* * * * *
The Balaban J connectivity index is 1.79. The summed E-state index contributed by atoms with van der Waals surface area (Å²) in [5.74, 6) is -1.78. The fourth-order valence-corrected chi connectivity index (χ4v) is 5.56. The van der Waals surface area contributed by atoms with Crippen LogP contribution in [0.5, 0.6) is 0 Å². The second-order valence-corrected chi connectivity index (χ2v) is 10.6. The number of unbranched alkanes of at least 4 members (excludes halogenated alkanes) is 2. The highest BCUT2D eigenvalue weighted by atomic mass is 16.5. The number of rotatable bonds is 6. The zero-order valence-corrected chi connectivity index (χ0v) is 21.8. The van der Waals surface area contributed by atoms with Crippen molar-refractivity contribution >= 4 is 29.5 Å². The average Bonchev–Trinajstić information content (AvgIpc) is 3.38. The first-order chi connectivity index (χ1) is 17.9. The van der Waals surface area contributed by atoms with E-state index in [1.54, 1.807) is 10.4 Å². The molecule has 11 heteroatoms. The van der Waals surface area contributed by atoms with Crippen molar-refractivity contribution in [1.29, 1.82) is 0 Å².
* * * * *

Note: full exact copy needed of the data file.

The Balaban J connectivity index is 1.79. The summed E-state index contributed by atoms with van der Waals surface area (Å²) in [5.74, 6) is -1.78. The fourth-order valence-corrected chi connectivity index (χ4v) is 5.56. The van der Waals surface area contributed by atoms with Crippen LogP contribution in [0.5, 0.6) is 0 Å². The second-order valence-corrected chi connectivity index (χ2v) is 10.6. The number of unbranched alkanes of at least 4 members (excludes halogenated alkanes) is 2. The highest BCUT2D eigenvalue weighted by atomic mass is 16.5. The number of rotatable bonds is 6. The zero-order valence-corrected chi connectivity index (χ0v) is 21.8. The van der Waals surface area contributed by atoms with Crippen molar-refractivity contribution >= 4 is 29.5 Å². The average Bonchev–Trinajstić information content (AvgIpc) is 3.38. The first-order chi connectivity index (χ1) is 17.9. The van der Waals surface area contributed by atoms with E-state index in [1.54, 1.807) is 10.4 Å². The molecule has 11 heteroatoms. The van der Waals surface area contributed by atoms with Crippen molar-refractivity contribution in [1.29, 1.82) is 0 Å².